An Appeal to Those Who Prize Tolerance
It has occurred to me as a Christian that, in some ways, secular people don’t really “get” us. When I refer to “secular” people I include both those who have no use for religion at all as well as those who may have private religious beliefs, but who feel that such beliefs have no place in the public forum. To the secular mindset, God and religion are often seen as irrelevant to the routines of everyday life and inappropriate for public discourse. With such an outlook, it is no surprise that these folks don’t understand those of us whose lives are focused on God and his will as we understand these things.
I have often heard people say words to this effect: “You Christians are totally free to believe and practice your faith as you please, just keep it to yourselves.” They are uncomfortable when followers of Jesus speak out on social issues or apply their faith in the arena of politics. They bristle at the least hint that religion as practiced and acted on by others, might infringe on their lives in the slightest way. Their attitude toward Christians who bring their faith with them into the public sphere ranges from puzzlement to outrage.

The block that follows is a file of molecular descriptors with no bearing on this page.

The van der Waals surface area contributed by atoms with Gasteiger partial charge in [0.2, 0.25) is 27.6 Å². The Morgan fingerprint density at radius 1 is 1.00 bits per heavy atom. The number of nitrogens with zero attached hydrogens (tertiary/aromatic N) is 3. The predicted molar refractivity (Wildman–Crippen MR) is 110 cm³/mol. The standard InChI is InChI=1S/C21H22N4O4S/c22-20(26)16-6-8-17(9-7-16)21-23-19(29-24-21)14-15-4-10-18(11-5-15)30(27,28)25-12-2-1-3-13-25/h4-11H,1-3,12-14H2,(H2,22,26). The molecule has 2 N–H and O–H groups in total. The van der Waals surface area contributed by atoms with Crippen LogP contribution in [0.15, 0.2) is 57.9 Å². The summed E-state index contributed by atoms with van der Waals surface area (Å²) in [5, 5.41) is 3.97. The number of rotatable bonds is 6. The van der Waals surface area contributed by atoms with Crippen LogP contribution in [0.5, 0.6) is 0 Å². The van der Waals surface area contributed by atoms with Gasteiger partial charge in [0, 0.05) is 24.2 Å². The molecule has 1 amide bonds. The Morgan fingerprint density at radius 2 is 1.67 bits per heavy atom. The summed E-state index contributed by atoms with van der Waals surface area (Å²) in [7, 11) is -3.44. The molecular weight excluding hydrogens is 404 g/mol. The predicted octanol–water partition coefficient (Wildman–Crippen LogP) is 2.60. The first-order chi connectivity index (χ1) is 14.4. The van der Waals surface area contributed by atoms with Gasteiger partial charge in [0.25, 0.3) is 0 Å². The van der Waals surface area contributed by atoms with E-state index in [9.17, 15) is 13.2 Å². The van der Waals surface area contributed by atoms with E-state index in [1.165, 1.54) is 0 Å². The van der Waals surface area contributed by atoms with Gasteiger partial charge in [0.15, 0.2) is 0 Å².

Secular people may be confused when Christians make an issue out of something which seems to them to have already been decided through some legal ruling or political maneuvering in the past. They are puzzled when we don’t just “lighten up” and go with the flow of our times. They cannot visualize why anyone would care about ideas and values which come from an ancient book, representing the teachings of a religion which they consider to be fit only as an item in a museum or a topic for historical discussion.
When these religious ideas become the motivation for actions which actually affect business decisions, political choices or personal relationships, the confusion can turn to anger on the part of secularists. The question is often asked, “Why should your religious views affect the rest of us?”. On the surface this sounds like a valid concern. After all, why should religious people be allowed to make choices which affect others? A little further thinking will show the fallacy of this objection. The public sphere of life is, by definition, the very place where decisions are made by all sorts of people, impacting all sorts of other people.
In the public arena, a decision might be made to expand or close down a business. As a consequence, jobs are created or lost and people’s lives are affected. Laws can be made by elected officials who may clearly have a particular agenda in mind affecting religious people and secular people alike. Such laws will inevitably determine whether people are free to make one choice or another. The opportunity for any group of people to exert influence over others is what makes a pluralistic society what it is. It is part of the give-and-take which, when accompanied by a sense of fairness and mutual respect, ensures that all groups may live out their beliefs with a certain reasonable measure of freedom.